Pin It
Favorite

Screen Seekers 

Publisher's Note

click to enlarge art19137.jpg

It’s our most ubiquitous sign of the times — that guy you see on the street every day, staring intently down into his phone. Or the two ’tween girls walking together at the mall, each studying their own phones separately. Every time I see them, I think, “What are you hoping to find in that little screen of yours?”

One of my favorite books is The Seekers by Daniel Boorstin, a review of world philosophy. “We are all Seekers,” Boorstin wrote. “We all want to know why.” His panorama runs from Aristotle’s wandering, powerful mind to Jefferson’s balancing of the individual and society to Henri Bergson’s stream-of-consciousness take on human evolution.

I’d love to know what the Frenchman Bergson would make of the smartphone. We literally have the world at our fingertips. For those with an Aristotelian mind, you can voraciously surf an endless sea of knowledge. Jefferson — a tech junkie in his time — would love how connected the Internet can make us. As we connect, as the barriers of language and distance fall away, we become like a great web of shared consciousness. And our chance at enlightenment — the central goal of Jefferson’s time — improves.

But to Bergson, human progress — evolution, even — is the byproduct of free will, mobility of the mind and that creative human spark nobody can quite explain. I am sure that a screen connected to everything would have thrilled him. Maybe it can help fill that percentage of our brains we don’t use. Maybe it can create better people. Maybe it can help us realize peace on Earth.

So what are all those people seeking in their screens? It’s basic human instinct — yes, we are all Seekers. They want to know more, which is why Wikipedia just might be the greatest wonder of the modern world. They want to connect and fit into society, just as Jefferson hoped. An Instagram to a friend is, in fact, a social building block. And Bergson believed we are all hard-wired to grow and make progress, individually and communally.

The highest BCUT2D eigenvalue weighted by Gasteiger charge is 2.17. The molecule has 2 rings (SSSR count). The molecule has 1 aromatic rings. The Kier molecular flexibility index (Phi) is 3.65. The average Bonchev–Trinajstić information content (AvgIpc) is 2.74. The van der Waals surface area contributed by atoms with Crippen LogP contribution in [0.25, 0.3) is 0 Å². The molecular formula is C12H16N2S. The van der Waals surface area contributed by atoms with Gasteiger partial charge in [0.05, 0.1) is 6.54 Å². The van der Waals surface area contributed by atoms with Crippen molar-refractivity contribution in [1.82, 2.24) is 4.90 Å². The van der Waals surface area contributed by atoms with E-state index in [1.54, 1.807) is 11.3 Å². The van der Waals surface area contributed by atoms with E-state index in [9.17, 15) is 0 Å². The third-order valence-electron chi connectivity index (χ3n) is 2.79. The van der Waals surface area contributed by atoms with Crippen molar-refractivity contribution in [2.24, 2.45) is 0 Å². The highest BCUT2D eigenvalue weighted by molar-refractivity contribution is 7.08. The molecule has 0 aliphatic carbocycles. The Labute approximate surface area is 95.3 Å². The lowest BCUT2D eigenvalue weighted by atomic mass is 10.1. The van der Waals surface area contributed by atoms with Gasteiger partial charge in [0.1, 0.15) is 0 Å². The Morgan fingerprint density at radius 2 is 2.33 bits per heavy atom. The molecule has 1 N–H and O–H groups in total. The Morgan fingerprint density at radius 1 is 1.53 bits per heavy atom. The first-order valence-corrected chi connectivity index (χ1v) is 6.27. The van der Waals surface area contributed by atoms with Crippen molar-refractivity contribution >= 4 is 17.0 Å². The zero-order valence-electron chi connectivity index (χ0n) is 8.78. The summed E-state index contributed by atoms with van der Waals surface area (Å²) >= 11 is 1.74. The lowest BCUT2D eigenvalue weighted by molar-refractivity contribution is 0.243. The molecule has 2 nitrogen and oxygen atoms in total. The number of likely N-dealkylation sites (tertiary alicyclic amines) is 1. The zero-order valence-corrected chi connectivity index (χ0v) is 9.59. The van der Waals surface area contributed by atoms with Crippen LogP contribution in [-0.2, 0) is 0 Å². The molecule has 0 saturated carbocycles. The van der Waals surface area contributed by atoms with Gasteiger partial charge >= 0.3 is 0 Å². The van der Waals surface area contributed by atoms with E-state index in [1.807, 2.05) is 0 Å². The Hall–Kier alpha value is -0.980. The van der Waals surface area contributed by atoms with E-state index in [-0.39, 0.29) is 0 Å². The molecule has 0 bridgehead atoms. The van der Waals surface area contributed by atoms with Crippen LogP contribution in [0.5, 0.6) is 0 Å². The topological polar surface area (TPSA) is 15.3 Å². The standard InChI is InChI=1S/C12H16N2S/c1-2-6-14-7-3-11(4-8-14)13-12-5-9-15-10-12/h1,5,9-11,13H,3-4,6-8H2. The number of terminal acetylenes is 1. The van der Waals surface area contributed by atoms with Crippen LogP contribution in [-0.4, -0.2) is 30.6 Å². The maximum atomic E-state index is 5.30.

But before you start telling everyone that staring into your phone is actually quite good for you, consider that to Bergson the crucial piece in the puzzle of humanity is personal experience — to feel the world, to live the emotions, to take in the reality of it all not through a tiny screen, but through your own eyes. And for that, you need to put your phone down and take a look around you — especially when you’re cutting into my lane while chuckling over your latest tweet.

Tags:

  • Pin It

Latest in Comment

  • Good News, Bad News
  • Good News, Bad News

    Labor is winning concessions... just as robots are arriving in the workforce
    • Aug 18, 2016
  • Mad as Hell
  • Mad as Hell

    The economy's ups and downs have created profound dislocations, but yelling won't fix anything
    • Aug 18, 2016
  • Bryant: 'No' to Trump
  • Bryant: 'No' to Trump

    Trail Mix: A local non-endorsement and Trump's Putin problem
    • Aug 18, 2016
  • More »

Comments

Subscribe to this thread:

Add a comment

Today | Thu | Fri | Sat | Sun | Mon | Tue
Free State Parks Day

Free State Parks Day @ Riverside State Park

Thu., Aug. 25

All of today's events | Staff Picks

More by Ted S. McGregor Jr.

  • Staying Engaged
  • Staying Engaged

    From the Mayfair Cafe to Central Park
    • Aug 4, 2016
  • Institutional Amnesia
  • Institutional Amnesia

    Threading the needle between reform and revolution
    • Jul 7, 2016
  • For Your Consideration
  • For Your Consideration

    Classic rock, a modern Altman classic and the big man throws it down (on paper)
    • Jun 30, 2016
  • More »

Most Commented On

  • 'Unreasonable Threat to Life and Property'

    Spokane's rental housing has problems, but landlord and tenant groups are split on a solution
    • Aug 11, 2016
  • 'End of Story'

    Condon administration aims to close the controversial Frank Straub chapter — but last week's scathing report has irrevocably changed the narrative
    • Aug 4, 2016
  • More »

Readers also liked…

© 2016 Inlander
Website powered by Foundation